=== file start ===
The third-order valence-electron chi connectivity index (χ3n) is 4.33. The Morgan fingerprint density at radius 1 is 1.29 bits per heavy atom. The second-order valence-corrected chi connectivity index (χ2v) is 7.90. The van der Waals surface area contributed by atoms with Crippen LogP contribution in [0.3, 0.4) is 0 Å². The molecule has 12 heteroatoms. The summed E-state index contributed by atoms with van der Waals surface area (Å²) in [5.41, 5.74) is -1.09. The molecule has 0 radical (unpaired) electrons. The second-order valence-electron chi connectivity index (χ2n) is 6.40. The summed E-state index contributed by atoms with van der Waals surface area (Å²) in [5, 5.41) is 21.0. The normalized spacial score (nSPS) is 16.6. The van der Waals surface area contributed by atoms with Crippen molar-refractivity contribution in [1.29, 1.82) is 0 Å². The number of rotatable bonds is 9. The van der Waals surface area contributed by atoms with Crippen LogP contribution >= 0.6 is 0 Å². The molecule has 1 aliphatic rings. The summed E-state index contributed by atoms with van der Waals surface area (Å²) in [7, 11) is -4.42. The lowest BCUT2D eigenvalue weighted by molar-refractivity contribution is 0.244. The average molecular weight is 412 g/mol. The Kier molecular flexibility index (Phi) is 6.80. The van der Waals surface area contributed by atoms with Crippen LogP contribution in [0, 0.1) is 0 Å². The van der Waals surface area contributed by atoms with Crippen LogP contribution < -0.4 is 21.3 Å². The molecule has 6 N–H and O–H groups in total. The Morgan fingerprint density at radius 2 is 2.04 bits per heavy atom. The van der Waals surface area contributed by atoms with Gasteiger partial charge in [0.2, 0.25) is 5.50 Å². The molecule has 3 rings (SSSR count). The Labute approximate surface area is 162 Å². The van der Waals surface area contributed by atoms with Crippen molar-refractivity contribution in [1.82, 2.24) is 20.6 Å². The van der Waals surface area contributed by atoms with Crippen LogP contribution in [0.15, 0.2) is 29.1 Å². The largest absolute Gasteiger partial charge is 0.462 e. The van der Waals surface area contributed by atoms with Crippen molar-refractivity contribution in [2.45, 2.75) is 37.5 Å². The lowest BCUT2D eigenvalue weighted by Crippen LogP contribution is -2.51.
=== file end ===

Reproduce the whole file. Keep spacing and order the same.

The third-order valence-electron chi connectivity index (χ3n) is 4.33. The Morgan fingerprint density at radius 1 is 1.29 bits per heavy atom. The second-order valence-corrected chi connectivity index (χ2v) is 7.90. The van der Waals surface area contributed by atoms with Crippen LogP contribution in [0.3, 0.4) is 0 Å². The molecule has 12 heteroatoms. The summed E-state index contributed by atoms with van der Waals surface area (Å²) in [5.41, 5.74) is -1.09. The molecule has 0 radical (unpaired) electrons. The second-order valence-electron chi connectivity index (χ2n) is 6.40. The summed E-state index contributed by atoms with van der Waals surface area (Å²) in [5, 5.41) is 21.0. The normalized spacial score (nSPS) is 16.6. The van der Waals surface area contributed by atoms with Crippen molar-refractivity contribution in [1.29, 1.82) is 0 Å². The number of rotatable bonds is 9. The van der Waals surface area contributed by atoms with Crippen LogP contribution >= 0.6 is 0 Å². The molecule has 1 aliphatic rings. The summed E-state index contributed by atoms with van der Waals surface area (Å²) in [7, 11) is -4.42. The lowest BCUT2D eigenvalue weighted by molar-refractivity contribution is 0.244. The average molecular weight is 412 g/mol. The Kier molecular flexibility index (Phi) is 6.80. The van der Waals surface area contributed by atoms with Crippen LogP contribution in [0, 0.1) is 0 Å². The van der Waals surface area contributed by atoms with Crippen LogP contribution < -0.4 is 21.3 Å². The molecule has 6 N–H and O–H groups in total. The Morgan fingerprint density at radius 2 is 2.04 bits per heavy atom. The van der Waals surface area contributed by atoms with Gasteiger partial charge in [0.2, 0.25) is 5.50 Å². The molecule has 3 rings (SSSR count). The Labute approximate surface area is 162 Å². The van der Waals surface area contributed by atoms with Crippen molar-refractivity contribution in [1.82, 2.24) is 20.6 Å². The van der Waals surface area contributed by atoms with Crippen LogP contribution in [0.15, 0.2) is 29.1 Å². The largest absolute Gasteiger partial charge is 0.462 e. The van der Waals surface area contributed by atoms with Crippen molar-refractivity contribution in [2.45, 2.75) is 37.5 Å². The lowest BCUT2D eigenvalue weighted by Crippen LogP contribution is -2.51.